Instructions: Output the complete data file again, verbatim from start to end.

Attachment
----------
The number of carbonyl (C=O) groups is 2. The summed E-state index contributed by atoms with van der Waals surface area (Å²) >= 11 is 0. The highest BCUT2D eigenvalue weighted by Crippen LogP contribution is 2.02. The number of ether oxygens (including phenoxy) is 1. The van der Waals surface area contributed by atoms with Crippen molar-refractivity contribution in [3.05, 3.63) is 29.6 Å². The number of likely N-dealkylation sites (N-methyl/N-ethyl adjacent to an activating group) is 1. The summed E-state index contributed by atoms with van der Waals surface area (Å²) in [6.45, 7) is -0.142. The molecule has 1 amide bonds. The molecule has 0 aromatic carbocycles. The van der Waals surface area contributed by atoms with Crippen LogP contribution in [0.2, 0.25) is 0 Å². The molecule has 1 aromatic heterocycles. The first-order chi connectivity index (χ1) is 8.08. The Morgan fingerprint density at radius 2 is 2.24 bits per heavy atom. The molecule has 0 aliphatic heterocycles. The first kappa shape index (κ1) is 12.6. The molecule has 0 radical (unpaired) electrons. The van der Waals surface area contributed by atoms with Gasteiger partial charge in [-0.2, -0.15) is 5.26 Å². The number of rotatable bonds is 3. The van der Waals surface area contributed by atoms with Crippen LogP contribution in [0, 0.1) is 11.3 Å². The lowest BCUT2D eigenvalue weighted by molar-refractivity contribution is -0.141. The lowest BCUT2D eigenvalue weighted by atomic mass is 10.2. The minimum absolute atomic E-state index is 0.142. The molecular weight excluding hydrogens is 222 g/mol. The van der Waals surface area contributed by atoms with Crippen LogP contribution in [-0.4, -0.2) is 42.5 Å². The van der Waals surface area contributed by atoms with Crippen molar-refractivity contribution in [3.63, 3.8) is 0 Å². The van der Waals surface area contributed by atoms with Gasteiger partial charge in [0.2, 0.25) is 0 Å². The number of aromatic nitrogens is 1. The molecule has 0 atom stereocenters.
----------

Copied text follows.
The number of carbonyl (C=O) groups is 2. The summed E-state index contributed by atoms with van der Waals surface area (Å²) >= 11 is 0. The highest BCUT2D eigenvalue weighted by Crippen LogP contribution is 2.02. The number of ether oxygens (including phenoxy) is 1. The van der Waals surface area contributed by atoms with Crippen molar-refractivity contribution in [3.05, 3.63) is 29.6 Å². The number of likely N-dealkylation sites (N-methyl/N-ethyl adjacent to an activating group) is 1. The summed E-state index contributed by atoms with van der Waals surface area (Å²) in [6.45, 7) is -0.142. The molecule has 1 amide bonds. The molecule has 0 aromatic carbocycles. The van der Waals surface area contributed by atoms with Crippen LogP contribution in [0.2, 0.25) is 0 Å². The molecule has 1 aromatic heterocycles. The first-order chi connectivity index (χ1) is 8.08. The Morgan fingerprint density at radius 2 is 2.24 bits per heavy atom. The molecule has 0 aliphatic heterocycles. The first kappa shape index (κ1) is 12.6. The molecule has 0 radical (unpaired) electrons. The van der Waals surface area contributed by atoms with Gasteiger partial charge in [-0.2, -0.15) is 5.26 Å². The number of rotatable bonds is 3. The van der Waals surface area contributed by atoms with Crippen LogP contribution in [0, 0.1) is 11.3 Å². The lowest BCUT2D eigenvalue weighted by molar-refractivity contribution is -0.141. The lowest BCUT2D eigenvalue weighted by atomic mass is 10.2. The minimum absolute atomic E-state index is 0.142. The molecular weight excluding hydrogens is 222 g/mol. The van der Waals surface area contributed by atoms with Crippen LogP contribution in [-0.4, -0.2) is 42.5 Å². The van der Waals surface area contributed by atoms with Crippen molar-refractivity contribution in [3.63, 3.8) is 0 Å². The van der Waals surface area contributed by atoms with Gasteiger partial charge in [0.2, 0.25) is 0 Å². The number of aromatic nitrogens is 1. The molecule has 0 atom stereocenters.